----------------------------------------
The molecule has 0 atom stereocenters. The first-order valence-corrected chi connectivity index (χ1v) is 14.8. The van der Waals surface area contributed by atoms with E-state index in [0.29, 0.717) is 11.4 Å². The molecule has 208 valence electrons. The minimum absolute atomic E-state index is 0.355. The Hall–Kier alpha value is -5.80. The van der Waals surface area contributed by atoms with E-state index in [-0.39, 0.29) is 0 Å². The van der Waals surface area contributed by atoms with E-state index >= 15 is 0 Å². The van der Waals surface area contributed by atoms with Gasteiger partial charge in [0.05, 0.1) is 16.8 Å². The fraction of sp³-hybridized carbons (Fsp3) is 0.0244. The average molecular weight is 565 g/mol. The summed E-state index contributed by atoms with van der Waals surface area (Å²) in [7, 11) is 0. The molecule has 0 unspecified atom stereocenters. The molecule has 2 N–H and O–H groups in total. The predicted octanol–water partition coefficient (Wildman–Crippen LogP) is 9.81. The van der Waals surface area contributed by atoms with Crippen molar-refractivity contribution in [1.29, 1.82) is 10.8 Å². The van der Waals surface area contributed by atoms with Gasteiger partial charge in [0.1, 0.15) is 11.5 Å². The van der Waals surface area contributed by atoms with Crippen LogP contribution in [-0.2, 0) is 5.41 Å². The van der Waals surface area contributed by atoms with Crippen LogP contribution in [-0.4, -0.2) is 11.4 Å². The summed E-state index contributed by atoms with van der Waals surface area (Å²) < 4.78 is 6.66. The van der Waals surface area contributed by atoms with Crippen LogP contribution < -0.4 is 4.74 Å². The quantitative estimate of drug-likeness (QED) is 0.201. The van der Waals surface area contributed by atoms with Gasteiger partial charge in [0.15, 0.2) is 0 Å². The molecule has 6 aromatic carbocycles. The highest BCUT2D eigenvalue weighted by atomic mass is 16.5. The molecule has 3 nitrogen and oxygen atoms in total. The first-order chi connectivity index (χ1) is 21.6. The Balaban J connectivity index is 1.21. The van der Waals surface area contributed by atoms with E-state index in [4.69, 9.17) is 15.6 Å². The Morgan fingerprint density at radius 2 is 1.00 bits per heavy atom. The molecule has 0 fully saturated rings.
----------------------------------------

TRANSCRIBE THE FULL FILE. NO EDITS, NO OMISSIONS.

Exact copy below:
The molecule has 0 atom stereocenters. The first-order valence-corrected chi connectivity index (χ1v) is 14.8. The van der Waals surface area contributed by atoms with E-state index in [0.29, 0.717) is 11.4 Å². The molecule has 208 valence electrons. The minimum absolute atomic E-state index is 0.355. The Hall–Kier alpha value is -5.80. The van der Waals surface area contributed by atoms with E-state index in [-0.39, 0.29) is 0 Å². The van der Waals surface area contributed by atoms with E-state index >= 15 is 0 Å². The van der Waals surface area contributed by atoms with Gasteiger partial charge in [0.05, 0.1) is 16.8 Å². The fraction of sp³-hybridized carbons (Fsp3) is 0.0244. The average molecular weight is 565 g/mol. The summed E-state index contributed by atoms with van der Waals surface area (Å²) in [7, 11) is 0. The molecule has 0 unspecified atom stereocenters. The molecule has 2 N–H and O–H groups in total. The predicted octanol–water partition coefficient (Wildman–Crippen LogP) is 9.81. The van der Waals surface area contributed by atoms with Crippen molar-refractivity contribution in [1.29, 1.82) is 10.8 Å². The van der Waals surface area contributed by atoms with Gasteiger partial charge in [0.1, 0.15) is 11.5 Å². The van der Waals surface area contributed by atoms with Crippen LogP contribution in [-0.2, 0) is 5.41 Å². The van der Waals surface area contributed by atoms with Crippen LogP contribution in [-0.4, -0.2) is 11.4 Å². The summed E-state index contributed by atoms with van der Waals surface area (Å²) < 4.78 is 6.66. The van der Waals surface area contributed by atoms with Crippen LogP contribution < -0.4 is 4.74 Å². The quantitative estimate of drug-likeness (QED) is 0.201. The van der Waals surface area contributed by atoms with Gasteiger partial charge in [0.15, 0.2) is 0 Å². The molecule has 6 aromatic carbocycles. The highest BCUT2D eigenvalue weighted by atomic mass is 16.5. The molecule has 3 nitrogen and oxygen atoms in total. The first-order chi connectivity index (χ1) is 21.6. The Balaban J connectivity index is 1.21. The van der Waals surface area contributed by atoms with E-state index in [4.69, 9.17) is 15.6 Å². The Morgan fingerprint density at radius 2 is 1.00 bits per heavy atom. The molecule has 0 fully saturated rings.